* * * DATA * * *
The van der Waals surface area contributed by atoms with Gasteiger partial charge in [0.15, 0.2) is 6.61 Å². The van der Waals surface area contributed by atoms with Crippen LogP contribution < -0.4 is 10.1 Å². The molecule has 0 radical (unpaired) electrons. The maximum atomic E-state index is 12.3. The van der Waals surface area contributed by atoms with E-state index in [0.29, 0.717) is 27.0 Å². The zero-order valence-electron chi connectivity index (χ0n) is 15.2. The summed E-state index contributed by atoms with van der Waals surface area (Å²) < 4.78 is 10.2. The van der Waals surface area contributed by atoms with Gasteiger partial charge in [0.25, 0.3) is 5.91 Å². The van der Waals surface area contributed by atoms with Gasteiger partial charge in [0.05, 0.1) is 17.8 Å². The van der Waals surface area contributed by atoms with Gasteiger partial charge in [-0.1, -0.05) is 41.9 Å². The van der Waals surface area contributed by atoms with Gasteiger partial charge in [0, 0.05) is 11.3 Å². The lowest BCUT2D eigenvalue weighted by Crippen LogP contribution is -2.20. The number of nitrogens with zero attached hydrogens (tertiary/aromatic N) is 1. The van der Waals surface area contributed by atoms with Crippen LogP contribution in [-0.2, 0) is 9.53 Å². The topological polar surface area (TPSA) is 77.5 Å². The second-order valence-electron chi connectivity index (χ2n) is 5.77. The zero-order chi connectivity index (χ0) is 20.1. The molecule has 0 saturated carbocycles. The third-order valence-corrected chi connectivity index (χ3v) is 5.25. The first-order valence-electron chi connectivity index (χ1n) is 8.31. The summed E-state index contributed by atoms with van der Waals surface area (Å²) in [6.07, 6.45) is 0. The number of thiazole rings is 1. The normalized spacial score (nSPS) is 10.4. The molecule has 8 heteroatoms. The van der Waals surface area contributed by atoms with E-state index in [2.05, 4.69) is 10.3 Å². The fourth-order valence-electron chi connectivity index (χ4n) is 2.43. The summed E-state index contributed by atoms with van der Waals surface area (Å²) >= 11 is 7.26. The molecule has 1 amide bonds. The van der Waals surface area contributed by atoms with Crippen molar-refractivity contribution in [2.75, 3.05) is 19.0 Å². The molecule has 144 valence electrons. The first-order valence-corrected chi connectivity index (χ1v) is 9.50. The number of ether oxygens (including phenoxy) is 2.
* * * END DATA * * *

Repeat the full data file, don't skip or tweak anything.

The van der Waals surface area contributed by atoms with Gasteiger partial charge in [0.15, 0.2) is 6.61 Å². The van der Waals surface area contributed by atoms with Crippen LogP contribution < -0.4 is 10.1 Å². The molecule has 0 radical (unpaired) electrons. The maximum atomic E-state index is 12.3. The van der Waals surface area contributed by atoms with E-state index in [0.29, 0.717) is 27.0 Å². The zero-order valence-electron chi connectivity index (χ0n) is 15.2. The summed E-state index contributed by atoms with van der Waals surface area (Å²) < 4.78 is 10.2. The van der Waals surface area contributed by atoms with Gasteiger partial charge in [0.25, 0.3) is 5.91 Å². The van der Waals surface area contributed by atoms with Gasteiger partial charge in [0.05, 0.1) is 17.8 Å². The van der Waals surface area contributed by atoms with Gasteiger partial charge in [-0.1, -0.05) is 41.9 Å². The van der Waals surface area contributed by atoms with Gasteiger partial charge in [0, 0.05) is 11.3 Å². The lowest BCUT2D eigenvalue weighted by Crippen LogP contribution is -2.20. The number of nitrogens with zero attached hydrogens (tertiary/aromatic N) is 1. The van der Waals surface area contributed by atoms with Crippen LogP contribution in [-0.2, 0) is 9.53 Å². The topological polar surface area (TPSA) is 77.5 Å². The second-order valence-electron chi connectivity index (χ2n) is 5.77. The zero-order chi connectivity index (χ0) is 20.1. The molecule has 0 saturated carbocycles. The third-order valence-corrected chi connectivity index (χ3v) is 5.25. The first-order valence-electron chi connectivity index (χ1n) is 8.31. The summed E-state index contributed by atoms with van der Waals surface area (Å²) in [6.07, 6.45) is 0. The number of thiazole rings is 1. The normalized spacial score (nSPS) is 10.4. The molecule has 8 heteroatoms. The van der Waals surface area contributed by atoms with E-state index in [2.05, 4.69) is 10.3 Å². The fourth-order valence-electron chi connectivity index (χ4n) is 2.43. The summed E-state index contributed by atoms with van der Waals surface area (Å²) >= 11 is 7.26. The molecule has 1 amide bonds. The van der Waals surface area contributed by atoms with Crippen molar-refractivity contribution in [2.75, 3.05) is 19.0 Å². The molecule has 144 valence electrons. The first-order valence-corrected chi connectivity index (χ1v) is 9.50. The number of ether oxygens (including phenoxy) is 2.